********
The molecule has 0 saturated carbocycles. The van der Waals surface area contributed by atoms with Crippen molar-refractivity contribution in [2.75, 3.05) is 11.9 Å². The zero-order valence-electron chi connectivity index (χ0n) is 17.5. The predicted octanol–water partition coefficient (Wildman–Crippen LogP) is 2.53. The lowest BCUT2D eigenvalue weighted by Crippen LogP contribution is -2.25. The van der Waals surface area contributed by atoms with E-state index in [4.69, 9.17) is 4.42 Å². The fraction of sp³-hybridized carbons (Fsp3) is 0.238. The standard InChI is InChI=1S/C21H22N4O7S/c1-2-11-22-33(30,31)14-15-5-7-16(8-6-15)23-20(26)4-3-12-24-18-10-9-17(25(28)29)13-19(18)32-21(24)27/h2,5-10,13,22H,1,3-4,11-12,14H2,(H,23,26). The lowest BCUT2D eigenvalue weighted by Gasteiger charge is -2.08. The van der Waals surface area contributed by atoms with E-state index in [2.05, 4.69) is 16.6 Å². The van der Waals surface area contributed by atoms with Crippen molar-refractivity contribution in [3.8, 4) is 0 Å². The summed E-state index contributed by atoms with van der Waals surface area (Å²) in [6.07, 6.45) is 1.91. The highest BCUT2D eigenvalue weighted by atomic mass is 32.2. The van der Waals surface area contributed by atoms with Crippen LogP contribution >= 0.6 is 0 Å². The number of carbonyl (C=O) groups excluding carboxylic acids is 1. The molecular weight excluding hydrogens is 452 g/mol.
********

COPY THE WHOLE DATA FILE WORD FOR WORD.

The molecule has 0 saturated carbocycles. The van der Waals surface area contributed by atoms with Crippen molar-refractivity contribution in [2.75, 3.05) is 11.9 Å². The zero-order valence-electron chi connectivity index (χ0n) is 17.5. The predicted octanol–water partition coefficient (Wildman–Crippen LogP) is 2.53. The lowest BCUT2D eigenvalue weighted by Crippen LogP contribution is -2.25. The van der Waals surface area contributed by atoms with E-state index in [4.69, 9.17) is 4.42 Å². The fraction of sp³-hybridized carbons (Fsp3) is 0.238. The standard InChI is InChI=1S/C21H22N4O7S/c1-2-11-22-33(30,31)14-15-5-7-16(8-6-15)23-20(26)4-3-12-24-18-10-9-17(25(28)29)13-19(18)32-21(24)27/h2,5-10,13,22H,1,3-4,11-12,14H2,(H,23,26). The lowest BCUT2D eigenvalue weighted by Gasteiger charge is -2.08. The van der Waals surface area contributed by atoms with E-state index in [2.05, 4.69) is 16.6 Å². The van der Waals surface area contributed by atoms with Crippen molar-refractivity contribution in [3.8, 4) is 0 Å². The summed E-state index contributed by atoms with van der Waals surface area (Å²) in [6.07, 6.45) is 1.91. The highest BCUT2D eigenvalue weighted by atomic mass is 32.2. The van der Waals surface area contributed by atoms with Crippen LogP contribution >= 0.6 is 0 Å². The number of carbonyl (C=O) groups excluding carboxylic acids is 1. The molecular weight excluding hydrogens is 452 g/mol.